Faith in Flux: Book Review

Premawardhana, Devaka. 2018. Faith in Flux: Pentecostalism and Mobility in Rural Mozambique. Philadelphia: University of Pennsylvania Press. 

Reviewed by: Michael Lambek (University of Toronto Scarborough)

Faith in Flux combines limpid ethnography with a sustained and lively argument that is at once both about the Makhuwa, people who live in the interior of northern Mozambique, and about, or rather, against, certain assumptions associated with the anthropology of Christianity as espoused by Joel Robbins and his disciples. Despite the original and insightful anthropological work on Christianity by Fenella Cannell, Webb Keane, and others that stands outside this paradigm, it has become, says Premawardhana repeatedly, the dominant paradigm. It proposes an anthropology “of Christianity” rather than an anthropology of worlds that people who happen to be Christian inhabit and cohabit with others who are either not Christian or not the same kind of Christian, worlds that encompass more than can be encompassed under the label “Christianity.” Hence the anthropology of Christianity paradigm begins by reifying its object of study. By contrast, a phenomenological approach, as Premawardhana takes it up, renders Pentecostalism [or Christianity, religion, etc.] “less autonomous, distinctive, and determinative than it tends to appear in studies predefined as studies of Pentecostalism [Christianity, religion, etc.]” (p. 156).

Inevitably, Premawardhana overgeneralizes from the Makhuwa case, but along the way he makes a number of significant points. Rather than conducting a chapter by chapter synopsis as many of the reviews on this site do, I’ll begin with some of his reflections on religion, Christianity, Pentecostalism and the anthropology of those fields and then turn to a few words on the Makhuwa. Where Robbins (in Premawardhana’s depiction) argues that Christianity is premised on rupture, Premawardhana offers a more nuanced account in which, first, such rupture is not an inevitable feature or accompaniment of Christianity, and second, in which when looked at over a broader frame of time, each ostensible rupture is one of a sequence, followed by returns. Rupture, in other words, is temporally and experientially relative. Furthermore, the appreciation of change or rupture is not unique to modernity or to conversion to Christianity but may well have been an accepted feature of life in many precolonial and pre-missionized societies. Continue reading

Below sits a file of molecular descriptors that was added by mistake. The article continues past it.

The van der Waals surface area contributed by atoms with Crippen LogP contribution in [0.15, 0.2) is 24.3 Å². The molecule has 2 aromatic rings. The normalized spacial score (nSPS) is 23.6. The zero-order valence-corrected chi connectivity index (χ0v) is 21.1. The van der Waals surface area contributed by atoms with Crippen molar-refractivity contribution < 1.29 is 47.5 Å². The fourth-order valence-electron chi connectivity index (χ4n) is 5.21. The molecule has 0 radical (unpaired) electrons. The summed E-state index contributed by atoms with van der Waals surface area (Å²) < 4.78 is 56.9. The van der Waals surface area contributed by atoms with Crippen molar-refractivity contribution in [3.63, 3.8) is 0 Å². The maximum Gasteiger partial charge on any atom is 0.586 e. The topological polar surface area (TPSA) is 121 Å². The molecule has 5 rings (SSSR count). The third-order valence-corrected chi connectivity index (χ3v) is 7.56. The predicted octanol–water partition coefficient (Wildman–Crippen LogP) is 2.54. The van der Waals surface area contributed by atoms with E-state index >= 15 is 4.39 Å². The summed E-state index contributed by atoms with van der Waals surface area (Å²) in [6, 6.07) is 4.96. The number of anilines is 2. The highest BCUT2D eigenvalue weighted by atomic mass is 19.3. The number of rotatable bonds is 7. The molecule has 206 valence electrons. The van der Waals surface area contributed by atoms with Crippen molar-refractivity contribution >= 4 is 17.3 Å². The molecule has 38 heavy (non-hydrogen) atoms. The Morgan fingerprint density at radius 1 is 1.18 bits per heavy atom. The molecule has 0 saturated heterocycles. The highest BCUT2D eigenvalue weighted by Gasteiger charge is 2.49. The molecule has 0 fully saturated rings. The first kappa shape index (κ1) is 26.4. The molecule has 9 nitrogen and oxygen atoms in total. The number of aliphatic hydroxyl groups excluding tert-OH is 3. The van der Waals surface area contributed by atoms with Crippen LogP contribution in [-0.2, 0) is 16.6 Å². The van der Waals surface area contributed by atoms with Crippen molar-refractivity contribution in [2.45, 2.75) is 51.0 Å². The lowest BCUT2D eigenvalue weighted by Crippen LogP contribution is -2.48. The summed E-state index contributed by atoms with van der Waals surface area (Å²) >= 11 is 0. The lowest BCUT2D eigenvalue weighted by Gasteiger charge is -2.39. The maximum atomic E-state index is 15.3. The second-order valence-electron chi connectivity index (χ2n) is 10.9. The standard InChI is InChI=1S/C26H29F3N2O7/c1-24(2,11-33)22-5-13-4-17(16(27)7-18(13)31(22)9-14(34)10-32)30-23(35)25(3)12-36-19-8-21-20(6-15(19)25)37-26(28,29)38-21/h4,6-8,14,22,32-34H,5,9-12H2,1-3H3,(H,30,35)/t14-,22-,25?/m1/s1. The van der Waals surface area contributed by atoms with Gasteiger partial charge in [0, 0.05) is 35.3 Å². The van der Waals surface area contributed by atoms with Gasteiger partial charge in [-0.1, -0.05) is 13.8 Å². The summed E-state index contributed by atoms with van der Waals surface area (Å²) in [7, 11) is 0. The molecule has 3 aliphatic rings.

Boddy and Lambek (eds.), “A Companion to the Anthropology of Religion”

Boddy, Janice and Michael Lambek, eds. 2013. A Companion to the Anthropology of Religion. London: Wiley-Blackwell.

Release Date: October 21, 2013

Publisher’s Description: A Companion to the Anthropology of Religion presents a collection of original, ethnographically-informed essays that explore the variety of beliefs, practices, and religious experiences in the contemporary world and asks how to think about religion as a subject of anthropological inquiry.

  • Presents a collection of original, ethnographically-informed essays exploring the wide variety of beliefs, practices, and religious experiences in the contemporary world